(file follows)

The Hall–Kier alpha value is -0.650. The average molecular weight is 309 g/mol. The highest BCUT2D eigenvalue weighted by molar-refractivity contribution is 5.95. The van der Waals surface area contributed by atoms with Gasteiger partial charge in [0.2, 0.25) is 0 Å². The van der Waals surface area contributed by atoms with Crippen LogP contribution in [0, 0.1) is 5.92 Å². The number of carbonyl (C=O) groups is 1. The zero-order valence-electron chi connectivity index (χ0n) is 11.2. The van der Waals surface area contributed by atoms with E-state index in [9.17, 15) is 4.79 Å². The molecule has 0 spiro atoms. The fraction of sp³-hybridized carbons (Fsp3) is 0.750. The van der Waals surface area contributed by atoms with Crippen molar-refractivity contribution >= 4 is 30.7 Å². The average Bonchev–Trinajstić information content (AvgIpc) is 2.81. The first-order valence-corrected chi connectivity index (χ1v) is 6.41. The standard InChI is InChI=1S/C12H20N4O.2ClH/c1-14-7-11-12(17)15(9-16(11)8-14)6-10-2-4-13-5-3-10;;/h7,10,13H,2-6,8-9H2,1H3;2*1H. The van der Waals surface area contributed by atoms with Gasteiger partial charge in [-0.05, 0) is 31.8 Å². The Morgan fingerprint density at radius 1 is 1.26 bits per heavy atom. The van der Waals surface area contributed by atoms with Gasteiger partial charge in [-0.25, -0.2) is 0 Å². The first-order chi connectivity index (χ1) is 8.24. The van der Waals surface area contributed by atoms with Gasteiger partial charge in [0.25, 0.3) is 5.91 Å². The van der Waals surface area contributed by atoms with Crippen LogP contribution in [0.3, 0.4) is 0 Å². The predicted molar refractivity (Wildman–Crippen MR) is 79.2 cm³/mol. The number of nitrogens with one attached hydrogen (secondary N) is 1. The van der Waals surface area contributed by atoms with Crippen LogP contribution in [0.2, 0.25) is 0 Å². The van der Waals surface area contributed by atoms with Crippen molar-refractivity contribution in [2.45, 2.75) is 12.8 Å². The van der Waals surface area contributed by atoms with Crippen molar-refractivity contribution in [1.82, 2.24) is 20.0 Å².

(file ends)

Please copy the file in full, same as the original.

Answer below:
The Hall–Kier alpha value is -0.650. The average molecular weight is 309 g/mol. The highest BCUT2D eigenvalue weighted by molar-refractivity contribution is 5.95. The van der Waals surface area contributed by atoms with Gasteiger partial charge in [0.2, 0.25) is 0 Å². The van der Waals surface area contributed by atoms with Crippen LogP contribution in [0, 0.1) is 5.92 Å². The number of carbonyl (C=O) groups is 1. The zero-order valence-electron chi connectivity index (χ0n) is 11.2. The van der Waals surface area contributed by atoms with E-state index in [9.17, 15) is 4.79 Å². The molecule has 0 spiro atoms. The fraction of sp³-hybridized carbons (Fsp3) is 0.750. The van der Waals surface area contributed by atoms with Crippen molar-refractivity contribution >= 4 is 30.7 Å². The average Bonchev–Trinajstić information content (AvgIpc) is 2.81. The first-order valence-corrected chi connectivity index (χ1v) is 6.41. The standard InChI is InChI=1S/C12H20N4O.2ClH/c1-14-7-11-12(17)15(9-16(11)8-14)6-10-2-4-13-5-3-10;;/h7,10,13H,2-6,8-9H2,1H3;2*1H. The van der Waals surface area contributed by atoms with Gasteiger partial charge in [-0.05, 0) is 31.8 Å². The Morgan fingerprint density at radius 1 is 1.26 bits per heavy atom. The van der Waals surface area contributed by atoms with Gasteiger partial charge in [-0.25, -0.2) is 0 Å². The first-order chi connectivity index (χ1) is 8.24. The van der Waals surface area contributed by atoms with Gasteiger partial charge in [0.25, 0.3) is 5.91 Å². The van der Waals surface area contributed by atoms with Crippen LogP contribution in [0.3, 0.4) is 0 Å². The predicted molar refractivity (Wildman–Crippen MR) is 79.2 cm³/mol. The number of nitrogens with one attached hydrogen (secondary N) is 1. The van der Waals surface area contributed by atoms with Crippen LogP contribution in [0.2, 0.25) is 0 Å². The van der Waals surface area contributed by atoms with Crippen molar-refractivity contribution in [2.45, 2.75) is 12.8 Å². The van der Waals surface area contributed by atoms with Crippen molar-refractivity contribution in [1.82, 2.24) is 20.0 Å².